Wednesday, October 12, 2011

In Conversation With...Trish Elliot

(First published in The Oxford Journal September 28, 2011)

As a high school student, Trish Elliot likely did not picture a future creating paintings in a lovely lakeside home nestled in the woods along Route 6 between Pugwash and Wallace, Nova Scotia. Even though her parents came from Nova Scotia, she grew up outside Ottawa, Ontario, where her father was a minister. Yet that gave her opportunities she may not have received here.
“I lived in a little town but only 20 minutes from Ottawa so I had the best of both worlds,” the 40-something Trish explains. “The high school I went to had seven or eight art courses to choose from - ceramics, photography, graphic design. It was great. I got to do a little of everything.”
Her ties to Nova Scotia were encouraged, however; her family spent summers at Heather Beach then in Northport where, at 17, Trish met Eben Elliot while hanging out at the wharf where he worked. They married three years later, and moved into the house they had built on Elliot family land during their engagement. Trish admits she found the first few years very isolating although a job at Seagull Pewter as a clay artist helped - and honed a skill that would re-surface when she picked up a paintbrush. 
“We  took the drawings and made them into something three-dimensional,” she explains. “The models had to be four or six or five millimetres. It was really fine, fine work, and it was a lot of fun.” 
That job lasted a couple of years, until the first of her three children was born.
“As much as I loved the job and missed the people I worked with, I couldn’t leave him,” she says of her decision to not return to work.  
Yet at some point, there had to be a return to art since the walls of her spacious, light-filled house are covered with her paintings. From a distance, they look like photographs but up close, the smooth canvas she prefers, the acrylic paint she uses, and the fine details become obvious.
“When the kids were little, I took an art course with Louise Cloutier. I had to get out of the house and she did this course one evening a week for six weeks. It was ‘Painting on Unusual Surfaces’.” As Trish talks, she gets up and walks around the brick fireplace in the middle of the living room to the far wall. She still has that first painting. “Of course of still have it,” she laughs as she holds up the wooden top with a pheasant painted on it.
It certainly doesn’t look like something that a young mother, desperate to get out of the house, would produce her first time with paints in ten years. This is an artist with natural talent, and no formal training after high school. 
Yet Trish still didn’t commit to painting. 
“I still had three young kids at home,” she says. She couldn’t get her paints out, let alone leave them out nor did she have five spare minutes to paint. 
“It was after they were all in school that I started to paint at home. Then somebody told there was an art group in Pugwash. What I heard was there were art classes so I showed up with all my stuff but it wasn’t lessons, it was just people painting. Everyone was just doing their own thing and I didn’t know what to do so I got some paper out and started to paint and they seemed to accept me.”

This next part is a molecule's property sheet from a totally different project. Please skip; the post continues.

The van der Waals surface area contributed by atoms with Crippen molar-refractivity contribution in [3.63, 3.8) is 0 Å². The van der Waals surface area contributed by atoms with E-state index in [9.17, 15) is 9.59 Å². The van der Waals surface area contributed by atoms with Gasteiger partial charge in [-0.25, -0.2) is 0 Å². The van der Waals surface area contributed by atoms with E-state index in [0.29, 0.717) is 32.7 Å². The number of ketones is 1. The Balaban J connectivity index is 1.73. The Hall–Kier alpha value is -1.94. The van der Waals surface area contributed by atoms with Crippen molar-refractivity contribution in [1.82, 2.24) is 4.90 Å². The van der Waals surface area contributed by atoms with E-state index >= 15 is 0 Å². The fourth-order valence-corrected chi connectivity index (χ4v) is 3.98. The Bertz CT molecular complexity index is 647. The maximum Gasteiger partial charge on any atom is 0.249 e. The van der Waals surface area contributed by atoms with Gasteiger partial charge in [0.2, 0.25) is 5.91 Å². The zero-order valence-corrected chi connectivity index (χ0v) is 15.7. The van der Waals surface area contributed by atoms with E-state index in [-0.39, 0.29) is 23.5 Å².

That was ten years ago; Trish maintains her membership with the Mixed Palette in Pugwash and also attends an artists’ group in Wallace on Mondays. She says the encouragement of an art group is important .
“It gives you that push to do something. If you’re at home, there’s laundry, there’s cleaning, especially when you have kids. When you’re going out of the house, you’re taking your art stuff with you and staying for the day. You talk and support each other. It was the reason I kept painting.”
Trish’s paintings start as a photograph which suits an artist who says realism is important to her.
“For me, it has to be the right colour. Colour mixing can take quite awhile. I have my photo and I’m comparing. Every colour I mix has a little of everything in it. Even white isn’t white; it has blue in it, or yellow.”
Suddenly, there is a new energy as she talks. Besides her family, this is what she loves.   
 “Snow. You start with white but there’s probably blue in it, a little black, maybe a little red because there’s some purple in it. If there’s sun involved...” and you can see how her paintings come to be so realistic.  
As lovely as her paintings of swallows and foxes and pheasants are, her passion now is channelled into boats and water. 
“Years ago, I would never do water. Water is so hard,” she admits. “I could never paint water. Then one day I tried it. What’s the point in saying ‘I can’t paint that’? If I said I couldn’t do it [paint water], I never would have.”
And now it is her favourite subject. 
“Water is just so picturesque and romantic. It’s not just a survival thing; everyone wants to be near the water and we have a lot of it around here. And boats have such beautiful lines, especially the white lobster boats with those curves. Boats and wharves now are my specialty.”
It takes Trish 40 to 50 hours to create her paintings. She used to sell them all but realized she needed to keep a couple after spending so much time on them, and getting attached to them.
“The most I’ve done in a year is eight,” she says. “Right now, I’m averaging three a year.” 
With her two sons in college and her daughter  graduating from high school in two years, Trish is dreading her empty nest. 
“I’m assuming that art is going to be my way of coping with that,” she says.          

by Sara Mattinson

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